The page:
Quantcast

Eviction attempt highlights disconnect between RRHA and residents

George Copeland Jr. | 10/31/2019, 6 p.m.
The eviction of Creighton Court residents has been halted by the Richmond Redevelopment and Housing Authority, according to housing officials ...
Damon E. Duncan, president and chief executive officer of the Richmond Redevelopment and Housing Authority, greets Richmond Delegate Delores L. McQuinn in the Creighton Court Community Center as tenants of the public housing community meet Monday to discuss the recent evictions. Photo by Regina H. Boone Richmond Free Press

The eviction of Creighton Court residents has been halted by the Richmond Redevelopment and Housing Authority, according to housing officials who addressed the matter during a community meeting Monday evening in the Creighton Court Community Center.

“What I want to do is set the record straight. Those 24 residents will be taken care of,” said Creighton Court Tenant Council President and veteran RRHA Commissioner Marilyn B. Olds, speaking to an audience of more than 100 people who packed the room.

Those residents will be going into Richmond’s new Eviction Diversion program, according to Ms. Olds.

This marks the latest development for residents facing eviction for the public housing community.

Last week, RRHA went to Richmond General District Court seeking permission to evict up to 52 households that were behind on their rent. Before the hearing, RRHA dismissed unlawful detainer suits against 17 residents who had paid up, leaving 35 residents subject to removal, including up to nine families who owed less than $100.

The court filings, which also led to the disclosure that RRHA had stopped leasing apartments in Creighton Court, prompted a public outcry and backlash.

In response, Damon Duncan, RRHA’s president and chief executive officer, met with a small coalition of clergy and political leaders to register their concern about mass evictions.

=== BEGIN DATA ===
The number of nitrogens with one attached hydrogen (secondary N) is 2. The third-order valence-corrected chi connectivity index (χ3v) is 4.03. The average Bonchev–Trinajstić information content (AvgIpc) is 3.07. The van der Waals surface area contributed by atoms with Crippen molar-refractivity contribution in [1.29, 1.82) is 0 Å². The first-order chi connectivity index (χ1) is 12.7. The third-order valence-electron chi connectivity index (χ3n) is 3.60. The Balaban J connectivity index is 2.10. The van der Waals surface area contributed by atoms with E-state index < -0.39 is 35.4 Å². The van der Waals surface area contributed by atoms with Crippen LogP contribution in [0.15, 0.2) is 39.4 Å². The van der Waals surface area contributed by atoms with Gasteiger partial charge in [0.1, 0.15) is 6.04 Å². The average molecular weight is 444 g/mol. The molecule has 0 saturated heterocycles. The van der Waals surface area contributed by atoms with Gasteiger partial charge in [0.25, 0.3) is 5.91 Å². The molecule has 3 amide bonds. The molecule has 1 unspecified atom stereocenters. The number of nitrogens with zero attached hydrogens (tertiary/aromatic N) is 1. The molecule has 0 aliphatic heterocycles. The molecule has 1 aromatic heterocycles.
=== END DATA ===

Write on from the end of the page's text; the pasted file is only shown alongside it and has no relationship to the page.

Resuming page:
Despite the uproar, RRHA is regularly in court seeking eviction of residents who have fallen behind on payment.

“I want to see the proof as to what they are going to be doing to make sure (those families) aren’t evicted,” said Bernice E. Travers, Richmond Crusade for Voters president, as she stood outside the RRHA headquarters on Chamberlayne Parkway.

Accompanying her to the meeting with Mr. Duncan was King Salim Khalfani, former executive director of the Virginia State Conference NAACP.

Three ministers also participated, Dr. Emanuel Harris, president of the Baptist Ministers’ Conference of Richmond and Vicinity; the Rev. Rodney Hunter, pastor of Wesley Memorial United Methodist Church and president of the Richmond Chapter of the Southern Christian Leadership Conference; and the Rev. Marcus Martin, pastor of Newbridge Baptist Church in Henrico County.

Yvette Ross, who was born and raised in Creighton Court and returned five years ago to live in the public housing community, said Wednesday that her conversation with other residents indicates a deep distrust of and exhaustion with RRHA.

That lack of faith, she said, extends beyond Creighton Court, pointing to the example of Takiyah Brathwaite, a Hillside Court resident. On Monday, a Richmond TV station reported on the trouble Ms. Brathwaite has faced after a leaking pipe flooded her kitchen.

Ms. Brathwaite reported the problem, but ultimately had to shut off the water herself. She was told she would have to pay $50 to get an emergency response from RRHA to cut off the water.

Ms. Ross said residents’ biggest problem is the lack of understandable communication.

She said RRHA met with residents during the summer to let them know that part of their rent would go to pay off past due electric bills dating back to 2016, while part of fall rent payments would go to pay off electrical charges for air conditioning during the summer.